Time management is one of those dry skills you really only talk about during job interviews. Surely, you've written to a potential employer about how easily you "delegate tasks" and how well you "prioritize." These are without a doubt important skills at the office. But for too many of us, well, let's just say we take our time management abilities home with us: We're slaves to the clock, scheduling and prioritizing every hour of our day. And forthcoming research in the Journal of Personality and Social Psychology suggests the mere presence of a clock may be seriously putting a damper on our overall happiness, and still interfering with our productivity and creativity at work.
How so? It all boils down to the two main styles of plotting out your day: event-time versus clock-time, explains study author Anne-Laure Sellier, PhD, an associate professor of marketing at HEC Paris. "Event-timers are people who pay less attention to the clock, and care more about making to-do lists and completing tasks in the moment. They finish things when they feel intrinsically that the task, like a work project or a workout, is finished. Whereas clock-timers are people who schedule and plan out their days based on segments of time: it's 10:30 so it's time for my meeting or I'm going to see a movie with my children from 6:30 to 9:30."
Steve Jobs is probably the best example of an event-timer; He was notorious for caring little about launching new products on time, choosing to push his developers to work and work on the product until he felt it was truly done. But culturally, Americans are clock-timers (as are, famously, the Swiss and the Germans); we like things to happen according to our daily plans. In fact, we like it so much, you probably have calendar event after calendar event scheduled just for today, and you can probably tell time by looking in any direction: your phone, watch, laptop, and even your fitness tracker can all function as clocks.
"This isn't the best because we've shown that even just the presence of a clock and knowledge of clock time can mess you up," Sellier says.
In one experiment, Sellier and her research partner Tamar Avnet, PhD, an associate professor of marketing at Yeshiva University, took 90 adult men and women to Bikram yoga and separated them into two groups. The first group did the class with only the instructor guiding them. But before the second group did their class, the researchers added a clock to the wall and told the study participants that some poses are held for 20 seconds while others might be held for a full minute. Interestingly, the second group had a much harder time getting through the class. "They fell more, they sat down more and skipped more postures," Sellier says. "They couldn't stay in the moment."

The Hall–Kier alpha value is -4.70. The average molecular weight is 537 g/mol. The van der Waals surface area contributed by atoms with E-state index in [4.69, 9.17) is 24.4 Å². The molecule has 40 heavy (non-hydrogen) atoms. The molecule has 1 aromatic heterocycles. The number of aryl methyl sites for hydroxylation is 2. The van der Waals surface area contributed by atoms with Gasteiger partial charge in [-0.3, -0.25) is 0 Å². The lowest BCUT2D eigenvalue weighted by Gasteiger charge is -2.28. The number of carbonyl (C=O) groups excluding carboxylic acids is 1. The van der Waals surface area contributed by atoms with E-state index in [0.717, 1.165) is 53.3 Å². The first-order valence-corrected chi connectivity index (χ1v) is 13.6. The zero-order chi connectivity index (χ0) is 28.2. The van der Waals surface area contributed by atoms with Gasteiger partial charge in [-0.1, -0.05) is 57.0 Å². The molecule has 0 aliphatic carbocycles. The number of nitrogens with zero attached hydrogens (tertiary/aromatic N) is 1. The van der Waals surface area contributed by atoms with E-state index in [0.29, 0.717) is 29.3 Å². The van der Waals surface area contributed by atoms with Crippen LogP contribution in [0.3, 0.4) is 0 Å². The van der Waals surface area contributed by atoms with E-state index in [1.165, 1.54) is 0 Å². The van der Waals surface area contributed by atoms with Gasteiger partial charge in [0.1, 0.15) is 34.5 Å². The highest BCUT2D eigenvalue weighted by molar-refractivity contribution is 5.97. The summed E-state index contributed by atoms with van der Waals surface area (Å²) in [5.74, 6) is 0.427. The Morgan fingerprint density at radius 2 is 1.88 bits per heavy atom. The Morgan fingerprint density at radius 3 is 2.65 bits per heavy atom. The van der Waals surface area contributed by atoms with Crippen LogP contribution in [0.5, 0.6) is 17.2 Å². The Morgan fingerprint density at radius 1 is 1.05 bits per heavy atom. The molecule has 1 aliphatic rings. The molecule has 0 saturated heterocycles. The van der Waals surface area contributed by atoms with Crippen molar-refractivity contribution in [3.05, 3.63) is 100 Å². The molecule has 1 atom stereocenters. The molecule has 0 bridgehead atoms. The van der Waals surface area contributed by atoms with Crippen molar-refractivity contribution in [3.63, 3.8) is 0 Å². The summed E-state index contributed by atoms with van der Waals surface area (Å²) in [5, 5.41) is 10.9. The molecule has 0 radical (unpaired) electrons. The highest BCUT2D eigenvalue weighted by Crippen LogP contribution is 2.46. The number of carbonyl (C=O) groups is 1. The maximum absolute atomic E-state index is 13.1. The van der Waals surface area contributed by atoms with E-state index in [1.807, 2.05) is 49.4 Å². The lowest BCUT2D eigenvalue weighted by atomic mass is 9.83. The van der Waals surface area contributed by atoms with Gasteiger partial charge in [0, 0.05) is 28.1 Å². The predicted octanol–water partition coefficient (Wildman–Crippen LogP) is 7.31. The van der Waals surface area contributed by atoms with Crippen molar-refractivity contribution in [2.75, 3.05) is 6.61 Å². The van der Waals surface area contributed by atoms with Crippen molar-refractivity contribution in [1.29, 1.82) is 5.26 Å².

Of course, it's not like you can totally ignore the clock: you have to pick the kids up from school on time and you have to meet your deadlines at work. "The clock is a phenomenal invention. It made humans efficient and it's why we can accomplish so much," Sellier explains. "But at some point, our reliance on the clock becomes toxic. It disconnects us from the world around us because we're too focused on keeping pace."
The best advice, then, is to look at your life and find the areas in your day where you need the clock (setting up work meetings, doctor's appointments and the like) versus times when you don't (family time, meals, creative projects at work or at home, making a big decision and so on), and only dole out deadlines when you must. In short, make to-do lists, and don't worry so much about exactly when things will be done.
"Ultimately this will make you more productive because the more you rely on the clock the less you can rely on your gut feeling. This has implications for every part of well-being because staying in the moment and not rushing things helps you make better decisions," Sellier says. "This can save you time at work because you make fewer mistakes, which you inevitably have to go back and fix. But it can also help you eat better, for example, because you're taking the time to eat and listen to your inner hunger signals. Not constantly checking the clock can also boost quality time with your loved ones."
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